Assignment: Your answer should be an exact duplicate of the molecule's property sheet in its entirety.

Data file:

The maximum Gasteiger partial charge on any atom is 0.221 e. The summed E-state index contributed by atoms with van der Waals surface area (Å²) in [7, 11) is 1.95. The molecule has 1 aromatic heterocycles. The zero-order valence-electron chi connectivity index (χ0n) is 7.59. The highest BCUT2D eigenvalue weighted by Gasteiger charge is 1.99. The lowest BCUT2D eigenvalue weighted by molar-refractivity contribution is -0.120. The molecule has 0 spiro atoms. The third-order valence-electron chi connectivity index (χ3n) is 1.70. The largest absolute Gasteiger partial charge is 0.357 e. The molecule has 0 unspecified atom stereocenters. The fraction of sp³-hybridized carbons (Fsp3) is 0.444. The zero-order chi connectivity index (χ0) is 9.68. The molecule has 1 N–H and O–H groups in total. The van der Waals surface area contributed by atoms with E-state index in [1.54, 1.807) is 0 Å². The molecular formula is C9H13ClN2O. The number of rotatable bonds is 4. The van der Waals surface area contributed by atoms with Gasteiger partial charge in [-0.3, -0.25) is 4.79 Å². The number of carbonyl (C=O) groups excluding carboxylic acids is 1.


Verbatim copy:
The maximum Gasteiger partial charge on any atom is 0.221 e. The summed E-state index contributed by atoms with van der Waals surface area (Å²) in [7, 11) is 1.95. The molecule has 1 aromatic heterocycles. The zero-order valence-electron chi connectivity index (χ0n) is 7.59. The highest BCUT2D eigenvalue weighted by Gasteiger charge is 1.99. The lowest BCUT2D eigenvalue weighted by molar-refractivity contribution is -0.120. The molecule has 0 spiro atoms. The third-order valence-electron chi connectivity index (χ3n) is 1.70. The largest absolute Gasteiger partial charge is 0.357 e. The molecule has 0 unspecified atom stereocenters. The fraction of sp³-hybridized carbons (Fsp3) is 0.444. The zero-order chi connectivity index (χ0) is 9.68. The molecule has 1 N–H and O–H groups in total. The van der Waals surface area contributed by atoms with E-state index in [1.54, 1.807) is 0 Å². The molecular formula is C9H13ClN2O. The number of rotatable bonds is 4. The van der Waals surface area contributed by atoms with Gasteiger partial charge in [-0.3, -0.25) is 4.79 Å². The number of carbonyl (C=O) groups excluding carboxylic acids is 1.